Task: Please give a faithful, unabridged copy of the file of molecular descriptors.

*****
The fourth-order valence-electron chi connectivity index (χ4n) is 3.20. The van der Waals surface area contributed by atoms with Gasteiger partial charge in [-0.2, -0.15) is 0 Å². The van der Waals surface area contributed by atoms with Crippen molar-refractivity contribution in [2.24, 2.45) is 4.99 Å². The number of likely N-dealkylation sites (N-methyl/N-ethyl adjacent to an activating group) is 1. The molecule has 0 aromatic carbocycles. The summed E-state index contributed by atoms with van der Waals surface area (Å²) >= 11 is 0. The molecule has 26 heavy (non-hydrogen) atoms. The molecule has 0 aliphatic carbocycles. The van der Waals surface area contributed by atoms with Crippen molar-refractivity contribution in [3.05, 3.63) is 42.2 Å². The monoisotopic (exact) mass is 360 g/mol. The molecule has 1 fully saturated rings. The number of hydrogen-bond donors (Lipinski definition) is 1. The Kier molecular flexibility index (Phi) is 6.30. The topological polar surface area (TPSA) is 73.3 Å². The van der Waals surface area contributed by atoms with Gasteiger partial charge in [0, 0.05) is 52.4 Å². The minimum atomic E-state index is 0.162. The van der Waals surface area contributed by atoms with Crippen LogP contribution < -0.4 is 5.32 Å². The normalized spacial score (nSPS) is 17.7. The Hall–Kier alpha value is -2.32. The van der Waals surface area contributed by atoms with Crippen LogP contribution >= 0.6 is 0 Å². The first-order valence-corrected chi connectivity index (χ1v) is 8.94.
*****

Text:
The fourth-order valence-electron chi connectivity index (χ4n) is 3.20. The van der Waals surface area contributed by atoms with Gasteiger partial charge in [-0.2, -0.15) is 0 Å². The van der Waals surface area contributed by atoms with Crippen molar-refractivity contribution in [2.24, 2.45) is 4.99 Å². The number of likely N-dealkylation sites (N-methyl/N-ethyl adjacent to an activating group) is 1. The molecule has 0 aromatic carbocycles. The summed E-state index contributed by atoms with van der Waals surface area (Å²) >= 11 is 0. The molecule has 26 heavy (non-hydrogen) atoms. The molecule has 0 aliphatic carbocycles. The van der Waals surface area contributed by atoms with Crippen molar-refractivity contribution in [3.05, 3.63) is 42.2 Å². The monoisotopic (exact) mass is 360 g/mol. The molecule has 1 fully saturated rings. The number of hydrogen-bond donors (Lipinski definition) is 1. The Kier molecular flexibility index (Phi) is 6.30. The topological polar surface area (TPSA) is 73.3 Å². The van der Waals surface area contributed by atoms with Gasteiger partial charge in [0, 0.05) is 52.4 Å². The minimum atomic E-state index is 0.162. The van der Waals surface area contributed by atoms with Crippen LogP contribution < -0.4 is 5.32 Å². The normalized spacial score (nSPS) is 17.7. The Hall–Kier alpha value is -2.32. The van der Waals surface area contributed by atoms with Crippen LogP contribution >= 0.6 is 0 Å². The first-order valence-corrected chi connectivity index (χ1v) is 8.94.